Distractions and Disruptions: Misguided Parents, School Officials Campaign Against Women and Free Speech

Distractions and Dress: Hitting the Wrong Target

183336575The deadly denials of autonomy for women that played out recently in California and India provide the shocking headlines. They reflect a mind set that, unfortunately, underpins another campaign to which young women are increasingly subjected in the U.S. and Canada. Its result is also denial of autonomy. I refer to the effort to deal with “distractions” in high school classrooms and at school events. To the extent that there is any legitimate problem demanding action, which I doubt, the effort to address it is far too often focused on the wrong target: girls.

Thankfully, this mistaken school policy does not include the horrific violence that brought those headlines. When its underlying assumptions appear in the judicial system, however, they clearly foster violence against women. One of many recent examples was the Dallas, Texas, judge who sentenced a man to probation for rape, saying, “she wasn’t the victim she claimed to be”. The evidence was uncontested that the girl said “no” numerous times. Like the Indian stories, wrong target: girls.

DressHere in Victoria, BC, there will soon be the 2d annual SlutWalk. The event started in response to remarks by a Toronto police officer that women should avoid dressing like sluts in order not to be victimized. Wrong target. Apparently this sentiment was not confined to Toronto. SlutWalk became an instant international movement to change the conversation about sexual assault to the right target: men.

The prize recent example wrong target for schools is a homeschooling prom in Richmond, Virginia, a town whose culture I know well.  A 17-year-old girl was bounced from the dance because one of the fathers present concluded that her dress was too short, and would evoke “impure thoughts.”

A senior girl, arriving at her prom in Alabama was similarly barred and told that her dress was too short, and (Heavens!) there was cleavage!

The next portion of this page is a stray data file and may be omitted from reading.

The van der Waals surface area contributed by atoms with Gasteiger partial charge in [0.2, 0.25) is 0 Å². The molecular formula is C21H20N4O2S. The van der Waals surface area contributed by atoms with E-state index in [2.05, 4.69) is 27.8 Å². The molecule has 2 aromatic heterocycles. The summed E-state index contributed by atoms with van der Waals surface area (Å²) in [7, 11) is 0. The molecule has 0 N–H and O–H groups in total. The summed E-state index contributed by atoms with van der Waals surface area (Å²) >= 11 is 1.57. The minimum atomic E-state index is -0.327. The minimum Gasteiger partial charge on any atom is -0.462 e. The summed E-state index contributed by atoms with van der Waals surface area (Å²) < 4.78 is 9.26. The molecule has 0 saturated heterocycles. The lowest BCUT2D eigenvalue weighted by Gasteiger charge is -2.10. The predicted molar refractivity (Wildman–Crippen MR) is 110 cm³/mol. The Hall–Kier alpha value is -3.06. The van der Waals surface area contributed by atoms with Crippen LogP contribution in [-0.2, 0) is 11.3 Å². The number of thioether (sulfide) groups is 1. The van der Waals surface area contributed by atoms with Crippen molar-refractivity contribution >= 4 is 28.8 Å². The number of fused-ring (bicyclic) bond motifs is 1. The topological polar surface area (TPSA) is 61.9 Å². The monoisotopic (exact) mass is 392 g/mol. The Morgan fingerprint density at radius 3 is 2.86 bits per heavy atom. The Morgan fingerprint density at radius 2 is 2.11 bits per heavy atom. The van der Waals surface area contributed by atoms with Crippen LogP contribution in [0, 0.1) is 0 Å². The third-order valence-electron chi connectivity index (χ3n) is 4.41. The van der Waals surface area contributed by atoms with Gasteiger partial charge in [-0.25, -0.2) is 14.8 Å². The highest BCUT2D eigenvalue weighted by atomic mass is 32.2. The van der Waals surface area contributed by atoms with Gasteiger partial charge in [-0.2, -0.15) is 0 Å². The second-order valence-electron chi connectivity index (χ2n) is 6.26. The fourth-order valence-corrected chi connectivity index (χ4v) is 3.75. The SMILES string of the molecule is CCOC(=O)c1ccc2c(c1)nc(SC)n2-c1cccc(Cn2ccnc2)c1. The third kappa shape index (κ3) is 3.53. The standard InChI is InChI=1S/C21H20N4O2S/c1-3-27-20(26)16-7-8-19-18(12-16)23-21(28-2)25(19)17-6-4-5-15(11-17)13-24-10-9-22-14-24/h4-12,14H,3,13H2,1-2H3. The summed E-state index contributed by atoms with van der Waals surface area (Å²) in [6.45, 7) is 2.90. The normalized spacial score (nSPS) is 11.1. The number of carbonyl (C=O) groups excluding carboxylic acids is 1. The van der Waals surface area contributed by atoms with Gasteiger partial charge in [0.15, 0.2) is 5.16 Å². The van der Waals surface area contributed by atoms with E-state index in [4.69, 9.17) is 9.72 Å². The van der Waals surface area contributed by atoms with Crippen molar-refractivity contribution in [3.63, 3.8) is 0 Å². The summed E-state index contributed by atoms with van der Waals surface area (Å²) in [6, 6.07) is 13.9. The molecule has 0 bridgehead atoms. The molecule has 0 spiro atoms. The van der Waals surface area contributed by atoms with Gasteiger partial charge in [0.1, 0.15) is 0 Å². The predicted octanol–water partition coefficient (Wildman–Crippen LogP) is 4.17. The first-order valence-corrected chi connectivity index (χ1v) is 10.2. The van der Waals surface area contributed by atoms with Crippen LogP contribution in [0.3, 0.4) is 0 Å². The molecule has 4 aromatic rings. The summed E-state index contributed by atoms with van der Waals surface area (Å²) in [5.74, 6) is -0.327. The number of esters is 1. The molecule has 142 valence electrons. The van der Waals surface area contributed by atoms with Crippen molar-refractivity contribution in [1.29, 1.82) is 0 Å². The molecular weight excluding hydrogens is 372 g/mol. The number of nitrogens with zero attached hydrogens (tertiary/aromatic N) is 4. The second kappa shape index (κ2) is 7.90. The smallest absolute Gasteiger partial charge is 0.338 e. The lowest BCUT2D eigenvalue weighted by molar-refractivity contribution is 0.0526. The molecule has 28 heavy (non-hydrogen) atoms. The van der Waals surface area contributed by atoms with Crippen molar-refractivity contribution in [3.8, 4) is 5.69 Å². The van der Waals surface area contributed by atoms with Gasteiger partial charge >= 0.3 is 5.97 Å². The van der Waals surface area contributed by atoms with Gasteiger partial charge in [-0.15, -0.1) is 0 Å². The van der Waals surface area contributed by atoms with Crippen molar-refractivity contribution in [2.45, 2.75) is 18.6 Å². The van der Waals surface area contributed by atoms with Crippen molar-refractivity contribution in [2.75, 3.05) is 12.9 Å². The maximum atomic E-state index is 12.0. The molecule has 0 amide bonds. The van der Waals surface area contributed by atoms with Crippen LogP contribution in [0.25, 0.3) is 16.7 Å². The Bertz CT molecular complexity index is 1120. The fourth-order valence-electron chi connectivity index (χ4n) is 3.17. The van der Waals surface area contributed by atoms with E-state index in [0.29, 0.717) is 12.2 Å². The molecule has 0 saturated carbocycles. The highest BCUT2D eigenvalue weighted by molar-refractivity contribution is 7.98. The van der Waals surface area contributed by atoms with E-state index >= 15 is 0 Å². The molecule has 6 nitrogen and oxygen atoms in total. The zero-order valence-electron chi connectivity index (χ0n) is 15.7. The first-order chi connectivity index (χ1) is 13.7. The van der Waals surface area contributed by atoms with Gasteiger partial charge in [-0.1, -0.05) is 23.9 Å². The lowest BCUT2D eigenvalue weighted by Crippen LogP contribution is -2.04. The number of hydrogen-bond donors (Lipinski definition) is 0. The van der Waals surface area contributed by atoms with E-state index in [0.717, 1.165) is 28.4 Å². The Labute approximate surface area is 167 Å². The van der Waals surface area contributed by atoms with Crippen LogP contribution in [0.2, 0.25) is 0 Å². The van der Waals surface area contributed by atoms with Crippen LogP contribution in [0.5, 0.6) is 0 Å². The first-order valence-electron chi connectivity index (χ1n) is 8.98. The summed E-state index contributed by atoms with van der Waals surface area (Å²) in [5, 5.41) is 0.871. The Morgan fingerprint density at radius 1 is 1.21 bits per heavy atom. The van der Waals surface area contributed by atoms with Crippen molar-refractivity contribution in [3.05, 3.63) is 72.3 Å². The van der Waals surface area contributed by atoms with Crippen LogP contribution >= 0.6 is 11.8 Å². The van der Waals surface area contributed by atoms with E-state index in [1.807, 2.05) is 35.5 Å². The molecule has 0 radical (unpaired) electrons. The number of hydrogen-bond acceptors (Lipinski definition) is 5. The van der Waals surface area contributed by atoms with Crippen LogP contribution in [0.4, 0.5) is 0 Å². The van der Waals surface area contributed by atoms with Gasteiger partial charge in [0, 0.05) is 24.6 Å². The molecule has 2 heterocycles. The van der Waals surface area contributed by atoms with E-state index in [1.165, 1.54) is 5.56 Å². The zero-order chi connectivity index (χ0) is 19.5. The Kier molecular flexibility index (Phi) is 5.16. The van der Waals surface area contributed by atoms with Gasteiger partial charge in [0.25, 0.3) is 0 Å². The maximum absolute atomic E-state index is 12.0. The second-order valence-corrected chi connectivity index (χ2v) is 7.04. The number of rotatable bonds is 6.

article-2645139-1E60597300000578-1_634x635Canada appears to be even more up tight. Several Newfoundland and Ontario students were sent home because bra straps showed. In Nova Scotia, a student was disciplined because her shorts were deemed too short. Another student in Quebec who was humiliated when she and her classmates were required to stand up in class and measure whether their shorts met the dress code (Hers did).  One student was suspended because she had the nerve to speak truth to power. She put up posters around school with this message: “Instead of shaming girls for their bodies, teach boys that girls are not sexual objects.” Right target! Within minutes, the posters were down and she was in the principal’s office.

The position expressed by the adults responsible for the school events described here is so lame I will not embarrass them by repeating it. This is not CNN. I don’t have to claim that there are two equal sides to every story. Instead here is some advice, one adult to another:

* Admit that you know this is not about distractions from education. It is about sex, and your fears on that subject

• Adolescents will always to a greater or lesser degree be a distraction to one another. Part of the distraction will sometimes be “thinking impure thoughts”—AND THERE IS NOTHING YOU CAN DO ABOUT THIS.

• If you are a HS teacher and you are the one distracted, do some honest introspection.

• If you are a HS teacher and genuinely concerned that distraction will become disruption, first consider trying to improve the quality and creativity of your teaching to a level that will minimize that risk. Every class on any subject is a competition for attention.

• If you are a teacher or, say, a parent chaperone, and you think you simply must act on a distraction, DEAL WITH THE “DISTRACTEE,”,who will almost always be a male. The girl with the posters in Quebec had it right.

• If you are at all like the father at the Richmond prom, please, please, review the relative “purity” of the thought process that put the phrase “impure thoughts” in your head!

Distractions, Disruptions and Speech

The fate of the brave young woman who put up the posters in Quebec illustrates another way schools use the smoke screen of distraction and disruption against both girls and boys: to stifle the exchange of ideas.